A common feature of most theories of invasion ecology is that the extent and intensity of invasions is driven by a combination of drivers, which can be grouped into three main factors: propagule pressure (P), abiotic drivers (A) and biotic interactions (B). However, teasing apart the relative contribution of P, A and B on Invasive Alien Species (IAS) distributions is typically hampered by a lack of data. We focused on Mediterranean coastal dunes as a model system to test the ability of a combination of multi-source Remote Sensing (RS) data to characterize the distribution of five IAS. Using generalized linear models, we explored and ranked correlates of P, A and B derived from high-resolution optical imagery and three-dimensional (3D) topographic models obtained from LiDAR, along two coastal systems in Central Italy (Lazio and Molise Regions). Predictors from all three factors contributed significantly to explaining the presence of IAS, but their relative importance varied among the two Regions, supporting previous studies suggesting that invasion is a context-dependent process. The use of RS data allowed us to characterize the distribution of IAS across broad, regional scales and to identify coastal sectors that are most likely to be invaded in the future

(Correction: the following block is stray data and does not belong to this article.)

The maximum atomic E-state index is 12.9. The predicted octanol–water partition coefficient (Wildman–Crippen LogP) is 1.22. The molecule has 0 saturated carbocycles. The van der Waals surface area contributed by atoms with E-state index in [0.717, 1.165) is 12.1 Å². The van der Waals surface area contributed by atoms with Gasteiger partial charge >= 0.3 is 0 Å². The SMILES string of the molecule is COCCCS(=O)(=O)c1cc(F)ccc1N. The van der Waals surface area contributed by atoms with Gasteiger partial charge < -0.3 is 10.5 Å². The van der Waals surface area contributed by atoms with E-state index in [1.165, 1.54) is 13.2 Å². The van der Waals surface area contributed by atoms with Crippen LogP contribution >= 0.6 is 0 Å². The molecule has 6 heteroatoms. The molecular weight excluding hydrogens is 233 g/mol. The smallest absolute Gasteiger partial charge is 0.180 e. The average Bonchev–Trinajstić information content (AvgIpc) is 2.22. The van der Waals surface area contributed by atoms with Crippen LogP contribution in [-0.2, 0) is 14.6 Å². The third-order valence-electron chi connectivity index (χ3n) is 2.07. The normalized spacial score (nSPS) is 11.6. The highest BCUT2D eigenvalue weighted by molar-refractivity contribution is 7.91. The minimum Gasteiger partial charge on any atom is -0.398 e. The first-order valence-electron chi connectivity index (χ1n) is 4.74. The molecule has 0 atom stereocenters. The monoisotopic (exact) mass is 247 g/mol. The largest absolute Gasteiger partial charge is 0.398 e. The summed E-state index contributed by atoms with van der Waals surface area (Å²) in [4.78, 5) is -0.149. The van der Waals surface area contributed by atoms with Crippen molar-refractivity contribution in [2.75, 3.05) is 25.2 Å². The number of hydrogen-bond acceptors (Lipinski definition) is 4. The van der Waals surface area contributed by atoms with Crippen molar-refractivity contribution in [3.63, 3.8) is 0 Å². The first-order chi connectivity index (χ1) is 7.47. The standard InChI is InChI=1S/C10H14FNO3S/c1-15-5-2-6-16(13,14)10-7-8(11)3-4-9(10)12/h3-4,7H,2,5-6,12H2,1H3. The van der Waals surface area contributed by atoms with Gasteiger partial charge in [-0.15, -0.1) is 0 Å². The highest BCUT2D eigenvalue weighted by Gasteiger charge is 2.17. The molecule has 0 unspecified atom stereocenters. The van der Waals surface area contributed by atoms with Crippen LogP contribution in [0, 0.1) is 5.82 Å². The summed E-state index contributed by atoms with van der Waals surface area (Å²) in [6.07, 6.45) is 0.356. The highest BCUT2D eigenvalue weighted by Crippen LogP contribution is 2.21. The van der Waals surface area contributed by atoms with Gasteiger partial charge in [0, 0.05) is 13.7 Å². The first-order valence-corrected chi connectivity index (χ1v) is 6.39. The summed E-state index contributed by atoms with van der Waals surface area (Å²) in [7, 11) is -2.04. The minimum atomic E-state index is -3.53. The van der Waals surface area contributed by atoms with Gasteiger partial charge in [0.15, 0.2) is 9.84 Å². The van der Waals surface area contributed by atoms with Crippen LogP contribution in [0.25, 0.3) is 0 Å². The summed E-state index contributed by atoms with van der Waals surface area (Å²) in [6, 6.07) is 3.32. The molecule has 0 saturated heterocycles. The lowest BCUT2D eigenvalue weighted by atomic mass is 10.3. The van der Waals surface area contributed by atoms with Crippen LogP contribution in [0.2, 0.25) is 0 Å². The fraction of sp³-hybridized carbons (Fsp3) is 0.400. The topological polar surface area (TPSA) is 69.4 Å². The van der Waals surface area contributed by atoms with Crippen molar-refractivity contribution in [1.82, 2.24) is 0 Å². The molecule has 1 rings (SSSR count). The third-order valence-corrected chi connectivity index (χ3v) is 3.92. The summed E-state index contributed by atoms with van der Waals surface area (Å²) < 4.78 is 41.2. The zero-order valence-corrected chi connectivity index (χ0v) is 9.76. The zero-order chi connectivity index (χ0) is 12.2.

Malavasi, M., Barták, V., Jucker, T., Acosta, A.T.R., Carranza, M.L., Bazzichetto, M. (2019). Strength in Numbers: Combining Multi-Source Remotely Sensed Data to Model Plant Invasions in Coastal Dune Ecosystems. REMOTE SENSING, 11(3), 275 [10.3390/rs11030275].